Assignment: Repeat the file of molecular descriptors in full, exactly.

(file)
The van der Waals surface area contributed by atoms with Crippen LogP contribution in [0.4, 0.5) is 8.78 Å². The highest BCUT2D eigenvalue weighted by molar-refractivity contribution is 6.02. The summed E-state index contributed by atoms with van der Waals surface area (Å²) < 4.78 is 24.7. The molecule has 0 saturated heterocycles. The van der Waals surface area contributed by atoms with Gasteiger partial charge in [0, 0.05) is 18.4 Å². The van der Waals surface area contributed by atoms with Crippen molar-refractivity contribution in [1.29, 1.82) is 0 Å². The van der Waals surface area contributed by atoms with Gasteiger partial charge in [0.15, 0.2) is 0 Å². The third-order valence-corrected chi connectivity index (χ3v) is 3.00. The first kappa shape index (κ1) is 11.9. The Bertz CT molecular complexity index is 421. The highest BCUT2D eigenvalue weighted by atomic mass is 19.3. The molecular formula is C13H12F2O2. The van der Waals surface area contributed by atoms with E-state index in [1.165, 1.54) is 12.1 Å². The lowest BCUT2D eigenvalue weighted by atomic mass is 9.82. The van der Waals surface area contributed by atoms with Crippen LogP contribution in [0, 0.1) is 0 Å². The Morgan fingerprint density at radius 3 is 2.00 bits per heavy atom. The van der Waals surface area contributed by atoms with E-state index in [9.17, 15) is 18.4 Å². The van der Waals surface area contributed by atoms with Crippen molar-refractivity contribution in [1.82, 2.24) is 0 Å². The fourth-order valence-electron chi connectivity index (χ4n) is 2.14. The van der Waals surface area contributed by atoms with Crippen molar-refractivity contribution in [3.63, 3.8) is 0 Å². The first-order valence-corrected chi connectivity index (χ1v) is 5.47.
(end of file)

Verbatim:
The van der Waals surface area contributed by atoms with Crippen LogP contribution in [0.4, 0.5) is 8.78 Å². The highest BCUT2D eigenvalue weighted by molar-refractivity contribution is 6.02. The summed E-state index contributed by atoms with van der Waals surface area (Å²) < 4.78 is 24.7. The molecule has 0 saturated heterocycles. The van der Waals surface area contributed by atoms with Gasteiger partial charge in [0, 0.05) is 18.4 Å². The van der Waals surface area contributed by atoms with Crippen molar-refractivity contribution in [1.29, 1.82) is 0 Å². The van der Waals surface area contributed by atoms with Gasteiger partial charge in [0.15, 0.2) is 0 Å². The third-order valence-corrected chi connectivity index (χ3v) is 3.00. The first kappa shape index (κ1) is 11.9. The Bertz CT molecular complexity index is 421. The highest BCUT2D eigenvalue weighted by atomic mass is 19.3. The molecular formula is C13H12F2O2. The van der Waals surface area contributed by atoms with E-state index in [1.165, 1.54) is 12.1 Å². The lowest BCUT2D eigenvalue weighted by atomic mass is 9.82. The van der Waals surface area contributed by atoms with Crippen LogP contribution in [0, 0.1) is 0 Å². The Morgan fingerprint density at radius 3 is 2.00 bits per heavy atom. The van der Waals surface area contributed by atoms with E-state index in [9.17, 15) is 18.4 Å². The van der Waals surface area contributed by atoms with Crippen molar-refractivity contribution in [1.82, 2.24) is 0 Å². The fourth-order valence-electron chi connectivity index (χ4n) is 2.14. The van der Waals surface area contributed by atoms with Crippen molar-refractivity contribution in [3.63, 3.8) is 0 Å². The first-order valence-corrected chi connectivity index (χ1v) is 5.47.